Of all of the foreign-policy subplots of this election cycle, it’s the one about Henry Kissinger that is the most surprising.

He made his first cameo in a Democratic primary debate between Hillary Clinton and Bernie Sanders, when the latter excoriated the former for talking to the former secretary of state from time to time. Sanders’s backers pushed this point to the hilt in the immediate aftermath, generating a few favorable stories but little effect in the polls.

Then, in May, came reports that Kissinger had met with Donald Trump. Trump said later that these conversations hadn’t changed his mind on anything. He also said that Kissinger had been converted to the real estate semi-mogul’s approach to foreign policy — a claim Kissinger flatly contradicted.

Finally, as Trump continued to immolate himself on the campaign trail and as other senior GOP foreign policymakers came out against Trump, there were reports that Hillary Clinton’s campaign was working hard to secure Kissinger’s endorsement. This news provoked another strong reaction from the left (and a ghost from the right) and seemed to symbolize their concerns about eroding leverage over Clinton. The New York Times reported:

“Mrs. Clinton’s dogged pursuit of Republican votes has especially rankled progressives, and highlights the divisions within the Democratic Party, even as they see a victory more likely. They have grumbled at her eager promotion of endorsements from veterans of the George W. Bush and Reagan administrations, including that of John D. Negroponte, a top diplomat and intelligence official under Mr. Bush. They worry aloud that Henry Kissinger, of whom Mrs. Clinton has often spoken fondly, could be next.”

Now might be the moment in this post when readers would expect a vigorous defense of Kissinger’s foreign-policy acumen. Well, you’ll be disappointed. I do think Kissinger’s counsel on the Pacific Rim would be worth a listen, but I wouldn’t trust a single thing he says when it comes to Russia, for example.

No, I’m more interested in the larger question of why Kissinger, 40 years after being in power, still generates these kinds of passions. I’m not making any excuses for Kissinger’s behavior. But other former policy principals have endorsed … let’s say “problematic” policies without anywhere near this level of opprobrium. What is it about Kissinger that inspires such sustained hostility?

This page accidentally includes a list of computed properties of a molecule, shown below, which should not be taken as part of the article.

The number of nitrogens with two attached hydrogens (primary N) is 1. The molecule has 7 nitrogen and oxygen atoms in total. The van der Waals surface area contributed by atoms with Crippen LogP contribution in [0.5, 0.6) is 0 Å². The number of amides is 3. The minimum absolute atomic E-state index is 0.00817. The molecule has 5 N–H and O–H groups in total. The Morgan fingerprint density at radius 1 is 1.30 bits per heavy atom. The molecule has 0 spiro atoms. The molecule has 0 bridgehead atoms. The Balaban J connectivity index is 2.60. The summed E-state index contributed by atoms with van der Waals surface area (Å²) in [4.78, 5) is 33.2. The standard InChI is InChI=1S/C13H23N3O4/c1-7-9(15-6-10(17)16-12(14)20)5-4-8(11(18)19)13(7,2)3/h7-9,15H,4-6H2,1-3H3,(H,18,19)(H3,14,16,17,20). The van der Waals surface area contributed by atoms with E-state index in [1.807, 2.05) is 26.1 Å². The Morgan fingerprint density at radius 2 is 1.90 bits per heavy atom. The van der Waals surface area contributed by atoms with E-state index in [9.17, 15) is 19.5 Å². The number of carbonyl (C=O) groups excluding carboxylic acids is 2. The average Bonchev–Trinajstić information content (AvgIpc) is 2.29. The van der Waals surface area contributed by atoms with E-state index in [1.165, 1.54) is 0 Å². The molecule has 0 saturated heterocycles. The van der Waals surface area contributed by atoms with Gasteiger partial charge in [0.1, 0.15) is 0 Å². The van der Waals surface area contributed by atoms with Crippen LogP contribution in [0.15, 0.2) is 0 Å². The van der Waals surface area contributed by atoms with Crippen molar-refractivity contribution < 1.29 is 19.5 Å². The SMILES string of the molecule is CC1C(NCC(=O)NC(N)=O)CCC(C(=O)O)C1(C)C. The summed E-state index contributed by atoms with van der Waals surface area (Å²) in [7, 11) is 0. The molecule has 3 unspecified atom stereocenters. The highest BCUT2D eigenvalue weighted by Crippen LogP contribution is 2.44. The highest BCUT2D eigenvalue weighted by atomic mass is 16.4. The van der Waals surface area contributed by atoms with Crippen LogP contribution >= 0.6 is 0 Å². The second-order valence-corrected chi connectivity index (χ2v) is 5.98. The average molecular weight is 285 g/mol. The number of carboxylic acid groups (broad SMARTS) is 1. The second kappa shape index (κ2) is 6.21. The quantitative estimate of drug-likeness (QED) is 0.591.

I think there are three things going on. The first is that as we learn more about what happened while he was in public office, the more we see the gap between Kissinger’s reputed mastery of foreign affairs and the actual historical record. Gary Bass’s “The Blood Telegram” exposed a heretofore-little-known case of Kissinger’s fecklessness in the face of genocide. Kissinger’s cheerleading of Latin American coups is still generating fresh reporting. In both of these cases, Kissinger doesn’t come across as a coldblooded realpolitik tactician, but as a macho fool. And as Bass wrote this past February, “Despite Kissinger’s impressive efforts to gloss his historical legacy, the truth has a way of coming out.”

The second thing is that Kissinger has displayed zero remorse for his role in his more unsavory policies. John Lee Anderson related an interesting anecdote in the New Yorker a few days ago:

“In Errol Morris’s remarkable 2003 documentary ‘The Fog of War,’ we saw that [former secretary of defense Robert] McNamara, who was an octogenarian at the time, was a tormented man who was attempting to come to terms, unsuccessfully, with the immense moral burden of his actions as the U.S. defense secretary during Vietnam. McNamara had recently written a memoir in which he attempted to grapple with his legacy. Around that time, a journalist named Stephen Talbot interviewed McNamara, and then also secured an interview with Kissinger. As he later wrote about his initial meeting with Kissinger, “I told him I had just interviewed Robert McNamara in Washington. That got his attention. He stopped badgering me, and then he did an extraordinary thing. He began to cry. But no, not real tears. Before my eyes, Henry Kissinger was acting. ‘Boohoo, boohoo,’ Kissinger said, pretending to cry and rub his eyes. ‘He’s still beating his breast, right? Still feeling guilty.’ He spoke in a mocking, singsong voice and patted his heart for emphasis.”

Despite Niall Ferguson’s best efforts in “Kissinger: 1923-1968: The Idealist,” I’m skeptical that this Kissinger will generate much sympathy from his critics.

The final and most important reason for this enmity is that despite this rising tide of calumny, Kissinger’s reputation and influence has persevered. He was the pioneer in developing the post-government consulting shop as a means to make money and still exercise influence. The pursuit of his endorsement in this election cycle is one data point that his voice still counts. The fact that international relations scholars still rank Kissinger as the most effective secretary of state in the past half-century is another. And, indeed, in my own survey of more than 200 members of the foreign-policy elite that I conducted earlier this year, Kissinger was ranked as the person who “exercised the most influence over America’s foreign-policy debates.”

So all of this enrages Kissinger’s critics. I wonder, however, whether Kissinger’s reputation will continue to stay so elevated. Part of the reason he has maintained his status is his personal schmoozing of those in power. As that fades from view, history will prove a more astringent crucible. An honest take of Kissinger’s foreign-policy record would have to acknowledge his strengths. Increasingly, however, his weaknesses will come into public view.


Daniel W. Drezner is a professor of international politics at the Fletcher School of Law and Diplomacy at Tufts University and a regular contributor to the Washington Post’s PostEverything blog, where this article first appeared.